Conner: It was wild when I find out that. It totally bring me joy that day.

I think it's one day I'm most happy because I really struggled with everything for a while.

Rebecca: Conner would find refuge not only [00:05:00] in his association with Yangzi, but hearing her read the words of the Book of Mormon to him.

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I'm Rebecca Devonas and this is In The Book.

This is a podcast where we flood the earth with testimonies of the Book of Mormon.

Conner hadn't heard about Jesus Christ before coming to the United States, and I asked him what it was like to first learn about Him.

Conner: My family told me he's a god and those things, but they took me to Temple Square, and then we learned about Jesus’ sacrifice, and what he really did to us. I think I learned way more when I start to read Book of Mormon.

On Temple Square they have a video of Jesus talking to us, remember?

Yangzi: Yes!

Conner: Yeah we have it in Chinese I remember. That was cool. And there is a statue [of Him]. [00:06:00] Big one

Rebecca: You got to touch the Cristus?

Conner: Yeah.

Rebecca: What was that like?

Conner: We went out and touched it. His feet, his hand, and I started to learn what really happened; what He did for us.

 

Yangzi: I think there was one lesson where we touched the temple; the Salt Lake temple, so he can touch it and so we can tell the history of the pioneers; how they hand carved all those blocks that are huge; making them smooth, and then I was like, “I ran out of things that he can touch!”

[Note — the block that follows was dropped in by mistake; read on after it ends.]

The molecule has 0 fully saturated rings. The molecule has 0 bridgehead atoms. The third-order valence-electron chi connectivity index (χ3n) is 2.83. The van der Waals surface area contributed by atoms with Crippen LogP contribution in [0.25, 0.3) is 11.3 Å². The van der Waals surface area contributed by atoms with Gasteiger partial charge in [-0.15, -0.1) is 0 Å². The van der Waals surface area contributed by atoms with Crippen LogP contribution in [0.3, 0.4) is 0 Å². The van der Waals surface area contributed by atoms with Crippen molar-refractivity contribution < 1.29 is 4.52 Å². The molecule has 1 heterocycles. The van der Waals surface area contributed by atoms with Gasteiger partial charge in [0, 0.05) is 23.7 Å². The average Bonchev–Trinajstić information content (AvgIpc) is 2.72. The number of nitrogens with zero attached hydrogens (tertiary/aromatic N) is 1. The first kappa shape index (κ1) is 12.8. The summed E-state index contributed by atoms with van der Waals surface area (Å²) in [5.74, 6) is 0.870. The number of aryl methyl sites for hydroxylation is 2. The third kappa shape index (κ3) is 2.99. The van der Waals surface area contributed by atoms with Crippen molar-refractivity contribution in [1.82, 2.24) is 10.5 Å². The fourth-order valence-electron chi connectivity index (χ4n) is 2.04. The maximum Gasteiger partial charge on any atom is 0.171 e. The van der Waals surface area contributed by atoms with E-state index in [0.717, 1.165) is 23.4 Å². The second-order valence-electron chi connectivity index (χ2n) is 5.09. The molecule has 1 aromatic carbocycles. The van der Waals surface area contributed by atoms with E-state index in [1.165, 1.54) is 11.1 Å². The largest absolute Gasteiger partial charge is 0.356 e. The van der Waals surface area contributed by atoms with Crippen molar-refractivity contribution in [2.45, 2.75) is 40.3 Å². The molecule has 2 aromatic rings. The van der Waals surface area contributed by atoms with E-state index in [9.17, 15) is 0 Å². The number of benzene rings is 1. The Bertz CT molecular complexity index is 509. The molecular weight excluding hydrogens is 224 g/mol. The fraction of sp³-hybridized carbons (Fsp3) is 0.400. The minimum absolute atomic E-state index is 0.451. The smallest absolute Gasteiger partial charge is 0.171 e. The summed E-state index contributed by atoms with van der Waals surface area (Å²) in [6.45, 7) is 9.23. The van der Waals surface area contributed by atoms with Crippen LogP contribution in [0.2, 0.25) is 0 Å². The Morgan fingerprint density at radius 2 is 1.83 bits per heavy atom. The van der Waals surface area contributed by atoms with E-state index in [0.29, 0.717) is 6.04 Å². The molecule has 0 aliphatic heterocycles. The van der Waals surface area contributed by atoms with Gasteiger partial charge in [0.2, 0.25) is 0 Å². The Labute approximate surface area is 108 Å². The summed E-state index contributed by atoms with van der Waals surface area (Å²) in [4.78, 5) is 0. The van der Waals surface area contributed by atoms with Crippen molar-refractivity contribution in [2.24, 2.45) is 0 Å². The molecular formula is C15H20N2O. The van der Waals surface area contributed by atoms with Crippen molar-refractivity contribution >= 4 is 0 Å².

And then I asked him, I was like, “What's your language?” We all connect differently. Like, love language. How does he connect with people? And then I realized, “Maybe food!” It's a universal language, I believe, because we all eat. That's when I started to be like, “Okay, I need to be really creative as a missionary. And understand that he finds comfort in [00:07:00] connection with the hometown, and probably finds connection with hometown food.”

I was like, “I would love to volunteer myself to make whatever food he wants. Just like make the promise and then figure out how to deliver it.” So that's what I did and then I made the promise and he asked for the Re Gan Mian, the hot dry noodle, which is a Wuhan specialty for that region.

And I moved to Beijing and I could not find it, except in one or two - like a few restaurants. So even in Beijing. So now we're in Salt Lake City.

Rebecca: Yangzi and her companion set out to find the hot dry noodle. They went to every store they could think of, and it was nowhere to be found.

Yangzi: I was pretty sure the Asian market had it and then we could not find it and I was very sad.

And then I thought, “I will have to tell him I tried and he will forgive me, you know, and then [00:08:00] I'll make something different, an alternative.” And I have some alternative options in my head. I'm supposed to see him and give him the very disappointing news.

Rebecca: Sunday rolled around, and a few hours before her lesson with Conner, Yangzi was on an exchange with another sister, and they were scheduled to be at the tabernacle, where she saw a group of Chinese people.

Yangzi: So I thought to myself, “If they talk to me, because they saw my name tag and my red flag, I will talk to with them,” but because I want to make sure that I'm following my senior companion, so I was like, “Okay, I'm just going to walk past,” but then they contacted me, they stopped me, and they talked with me, and I just stayed there for about 10 minutes and actually remembered about my commitment to bring the hot dry noodle, so I shared with them. I was like, I just met this boy that is adopted from China from this loving family in Utah and he really [00:09:00] craved for hot dry noodle, but I cannot find it for him. I'm really sad; I have to see him at five o'clock and tell him the bad news and they were like, “We have it!” and then they not only said that, they said, “We're sorry that we ate two bags of them, but we still have three bags and we're going to stuff the rest of the bag with snacks, like chicken feet or like chicken neck, duck neck, or like specialties from our hometown that only we would enjoy and we would like.